With Christmas coming up and the possibility of travelling far and wide to see family up in the air, it’s never been more important to teach your child to write a letter.
From ‘thank you’ notes to traditional letters, putting pen to paper feels more and more like a thing of the past. But there will certainly come a time in your child’s life when they will need to write a letter, so it makes sense to arm them with the skill as soon as possible.
Here are our top tips.
- The 5 W’s: Remembering the classic ‘who, what, when, where, why’ when teaching your child letter writing will help them determine what, and how, to write. In particular, ask your child to consider their audience (the ‘who’) – how they write to Grandma will be very different to how they write to a classmate – and the purpose of their letter (the ‘why’).
- Remember the essentials: Five things that must always be included in a letter, from the top of the page to the bottom, are the date, a greeting, the body of the letter, a closing and their name or signature.
- What to write: A good letter will typically be written in chronological order, detailing what has happened or what has led to the letter being written. This might mean a detailed account of your child’s birthday or Christmas celebration, for example!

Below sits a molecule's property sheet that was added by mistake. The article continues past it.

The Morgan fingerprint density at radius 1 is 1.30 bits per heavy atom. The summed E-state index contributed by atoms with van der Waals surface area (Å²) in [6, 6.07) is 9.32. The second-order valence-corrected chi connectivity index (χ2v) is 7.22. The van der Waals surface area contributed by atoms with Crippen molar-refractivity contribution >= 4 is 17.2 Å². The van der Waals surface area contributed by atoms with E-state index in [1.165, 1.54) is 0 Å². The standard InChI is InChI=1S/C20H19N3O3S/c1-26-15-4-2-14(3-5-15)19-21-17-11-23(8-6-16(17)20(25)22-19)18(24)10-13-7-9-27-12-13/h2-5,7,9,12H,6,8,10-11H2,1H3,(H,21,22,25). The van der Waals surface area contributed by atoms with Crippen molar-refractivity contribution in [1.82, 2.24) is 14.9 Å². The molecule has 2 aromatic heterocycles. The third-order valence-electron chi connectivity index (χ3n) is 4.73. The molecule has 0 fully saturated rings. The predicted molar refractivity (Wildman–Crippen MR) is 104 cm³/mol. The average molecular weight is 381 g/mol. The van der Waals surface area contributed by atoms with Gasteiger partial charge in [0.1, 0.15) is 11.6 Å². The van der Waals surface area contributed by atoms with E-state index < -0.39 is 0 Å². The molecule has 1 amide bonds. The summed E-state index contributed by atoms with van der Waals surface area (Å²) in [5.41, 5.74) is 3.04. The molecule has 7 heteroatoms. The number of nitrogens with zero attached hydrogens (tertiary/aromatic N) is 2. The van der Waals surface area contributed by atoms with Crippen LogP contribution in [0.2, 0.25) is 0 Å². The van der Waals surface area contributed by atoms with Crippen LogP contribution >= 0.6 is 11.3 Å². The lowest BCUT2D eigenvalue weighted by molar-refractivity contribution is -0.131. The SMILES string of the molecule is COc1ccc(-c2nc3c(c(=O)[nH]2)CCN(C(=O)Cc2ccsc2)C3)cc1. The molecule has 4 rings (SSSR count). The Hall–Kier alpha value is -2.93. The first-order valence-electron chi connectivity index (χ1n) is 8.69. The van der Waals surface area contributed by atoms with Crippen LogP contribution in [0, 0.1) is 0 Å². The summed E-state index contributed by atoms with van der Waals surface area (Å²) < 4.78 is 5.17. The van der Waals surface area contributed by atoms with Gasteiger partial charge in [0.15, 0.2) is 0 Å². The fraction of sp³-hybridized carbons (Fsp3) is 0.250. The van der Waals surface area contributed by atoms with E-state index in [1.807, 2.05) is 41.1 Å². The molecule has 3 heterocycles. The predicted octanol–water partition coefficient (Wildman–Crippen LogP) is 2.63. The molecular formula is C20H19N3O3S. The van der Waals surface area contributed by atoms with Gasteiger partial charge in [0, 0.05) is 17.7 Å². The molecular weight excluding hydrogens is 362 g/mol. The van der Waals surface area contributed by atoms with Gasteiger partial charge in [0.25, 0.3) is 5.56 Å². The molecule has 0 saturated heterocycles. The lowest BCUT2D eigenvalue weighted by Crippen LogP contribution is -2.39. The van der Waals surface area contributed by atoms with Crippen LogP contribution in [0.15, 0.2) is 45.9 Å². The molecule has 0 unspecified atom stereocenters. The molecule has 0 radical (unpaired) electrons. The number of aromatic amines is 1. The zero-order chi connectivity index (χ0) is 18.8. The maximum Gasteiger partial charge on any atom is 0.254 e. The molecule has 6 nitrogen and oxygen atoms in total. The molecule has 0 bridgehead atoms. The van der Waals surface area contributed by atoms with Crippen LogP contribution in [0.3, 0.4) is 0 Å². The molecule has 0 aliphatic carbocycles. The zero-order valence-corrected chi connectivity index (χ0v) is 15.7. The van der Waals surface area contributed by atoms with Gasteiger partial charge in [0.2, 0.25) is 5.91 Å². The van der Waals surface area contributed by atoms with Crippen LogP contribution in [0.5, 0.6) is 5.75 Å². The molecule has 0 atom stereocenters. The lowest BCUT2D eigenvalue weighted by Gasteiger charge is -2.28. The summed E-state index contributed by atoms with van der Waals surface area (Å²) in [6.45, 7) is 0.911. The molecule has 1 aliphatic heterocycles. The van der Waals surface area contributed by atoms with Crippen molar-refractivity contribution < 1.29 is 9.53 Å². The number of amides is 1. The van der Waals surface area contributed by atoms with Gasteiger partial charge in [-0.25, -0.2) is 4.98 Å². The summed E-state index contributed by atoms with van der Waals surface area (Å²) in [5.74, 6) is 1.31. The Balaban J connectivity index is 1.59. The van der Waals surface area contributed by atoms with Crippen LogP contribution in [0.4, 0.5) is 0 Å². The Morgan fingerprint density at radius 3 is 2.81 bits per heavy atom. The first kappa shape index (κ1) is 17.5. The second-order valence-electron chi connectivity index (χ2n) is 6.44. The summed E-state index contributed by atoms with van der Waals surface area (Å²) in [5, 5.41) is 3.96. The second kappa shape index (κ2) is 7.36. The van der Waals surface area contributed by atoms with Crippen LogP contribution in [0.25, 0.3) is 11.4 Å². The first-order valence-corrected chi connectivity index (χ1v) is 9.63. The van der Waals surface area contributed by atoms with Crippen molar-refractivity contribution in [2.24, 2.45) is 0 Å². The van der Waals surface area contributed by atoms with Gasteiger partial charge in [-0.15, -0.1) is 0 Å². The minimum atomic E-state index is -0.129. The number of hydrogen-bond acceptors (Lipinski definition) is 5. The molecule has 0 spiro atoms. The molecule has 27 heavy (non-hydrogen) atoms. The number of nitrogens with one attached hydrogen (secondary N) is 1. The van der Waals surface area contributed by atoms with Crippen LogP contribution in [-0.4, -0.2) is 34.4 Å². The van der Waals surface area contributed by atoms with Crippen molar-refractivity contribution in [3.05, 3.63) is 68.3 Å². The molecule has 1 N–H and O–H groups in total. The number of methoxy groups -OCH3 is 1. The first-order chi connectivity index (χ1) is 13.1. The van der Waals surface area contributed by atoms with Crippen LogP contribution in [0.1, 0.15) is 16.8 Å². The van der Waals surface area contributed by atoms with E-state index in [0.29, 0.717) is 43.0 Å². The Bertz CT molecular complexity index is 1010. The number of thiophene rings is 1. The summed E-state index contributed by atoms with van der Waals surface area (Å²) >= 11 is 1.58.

- Punctuation: Letter writing is a great time to teach your child proper punctuation (and perhaps brush up on your own!). Having them put a comma after the greeting and closing, properly use parentheses, question marks and other punctuation marks and distinguish between different words (think ‘your’ and ‘you’re,’ ‘to,’ ‘too’ and ‘two,’ etc.) will help sharpen their literacy skills.
- Practice, practice, practice: Now that your child has grasped the basics of writing a letter, they’ll need to put their knowledge into practice. Have them write letters to their classmates, friends, teachers, relatives… anyone! Perhaps a letter to Santa is the perfect place to start?